Stagecoach to Introduce Exact Fares Only Policy

No change given policy for cash fares on Stagecoach Greater Manchester buses from 04 May

Stagecoach Greater Manchester has today updated its guidance to customers on fare payment methods on its services while the current special bus network arrangements are in place. In addition to asking customers to use contactless, mobile or pre-payment methods, an exact fare system will be in place for passengers who can only pay by cash.

Under the new temporary arrangement, any additional cash received as a result of not giving change will be donated to the NHS Charities Together Appeal, which supports NHS staff and workers.

Therefore, Stagecoach Greater Manchester passengers will be encouraged to use Google Pay, Apple Pay or contactless cards instead of cash. Or their usual ENCTS Concessionary Passes and season tickets.

Exact fare systems have been in use by some bus operators in different parts of the country for many years. For example in the West Midlands during the Wumptee era; also on Nottingham City Transport buses.

In Greater Manchester, exact fare systems were few and far between. During the late 1960s, Manchester City Transport’s Minimax system was introduced on One Person Operated vehicles with fare boxes. Ashton Corporation’s 1 and 3 routes (now today’s 336 and 337 Hartshead Circular routes) had exact fare boxes in 1968. The boxes, made in-house, were transparent, costing substantially less than the established Johnson Fare Box design.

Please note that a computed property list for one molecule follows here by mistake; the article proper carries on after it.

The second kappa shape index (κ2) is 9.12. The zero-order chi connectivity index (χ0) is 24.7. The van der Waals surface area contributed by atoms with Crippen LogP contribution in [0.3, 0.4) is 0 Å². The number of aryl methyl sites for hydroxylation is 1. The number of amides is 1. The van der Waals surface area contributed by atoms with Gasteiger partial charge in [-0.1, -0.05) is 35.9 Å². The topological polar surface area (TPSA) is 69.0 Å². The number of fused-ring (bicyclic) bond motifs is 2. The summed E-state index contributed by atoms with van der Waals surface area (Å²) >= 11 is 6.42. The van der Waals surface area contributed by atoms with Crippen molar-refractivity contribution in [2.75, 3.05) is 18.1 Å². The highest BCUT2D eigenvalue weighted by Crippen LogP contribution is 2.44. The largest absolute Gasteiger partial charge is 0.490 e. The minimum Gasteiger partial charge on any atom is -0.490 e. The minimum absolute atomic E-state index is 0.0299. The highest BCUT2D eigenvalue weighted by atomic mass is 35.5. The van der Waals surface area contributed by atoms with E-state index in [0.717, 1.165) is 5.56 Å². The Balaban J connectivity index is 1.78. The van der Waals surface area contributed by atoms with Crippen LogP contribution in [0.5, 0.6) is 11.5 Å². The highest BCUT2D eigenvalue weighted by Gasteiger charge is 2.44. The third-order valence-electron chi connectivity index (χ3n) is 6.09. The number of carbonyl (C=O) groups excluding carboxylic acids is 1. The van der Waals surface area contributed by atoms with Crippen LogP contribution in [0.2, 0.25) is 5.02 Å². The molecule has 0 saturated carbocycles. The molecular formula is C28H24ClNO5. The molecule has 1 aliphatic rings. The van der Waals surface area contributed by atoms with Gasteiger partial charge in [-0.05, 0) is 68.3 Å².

When Greater Manchester Transport launched its Centreline route from Piccadilly to Victoria, there was an exact fare of two new pence (yes, 2p). Lancashire United Transport flirted with exact fares by means of the Videmat system. Printing a facsimile image of your coins, this was open to abuse. Sometimes, bottle tops were placed in the vending machine instead of coins – which South Yorkshire PTE noticed in Sheffield.

Elisabeth Tasker, Managing Director for Stagecoach Manchester said: “We would like to thank our customers for their help in keeping our drivers and their fellow passengers safe at the current time.

“Although the majority of customers are now using contactless and other digital forms of payment, many key workers still rely on cash to pay for their journey.

“Along with the other steps we are taking in line with government and public health guidance, this additional exact fare measure will mean everyone who needs to travel can do so and stay safe.

“We are very proud of the incredible job all key workers, including our own drivers and support teams, are doing as part of the national effort.”

An EM60 Presentation, 29 April 2020.

2 Comments Add yours

  1. Andrew Bott says:

    Hi Stuart, having been to West Midlands quite a number of times in the past, I can say that National Express West Midlands are still on Exact Fare Scheme on all their buses both old and new, you put your money in slot near the ticket machine and a ticket comes out from a machine behind the driver.

    Also despite being owned by Rotala, Preston Bus are still on Exact Fare on all their local services the only services that give change are the tendered services that they operate

    Liked by 1 person

  2. scuzzmonster says:

    Lothian in Edinburgh has been using this scheme for years, heartbreaking news when you require a £1.50 fare but have nothing smaller than a fiver in your pocket.

    Liked by 1 person

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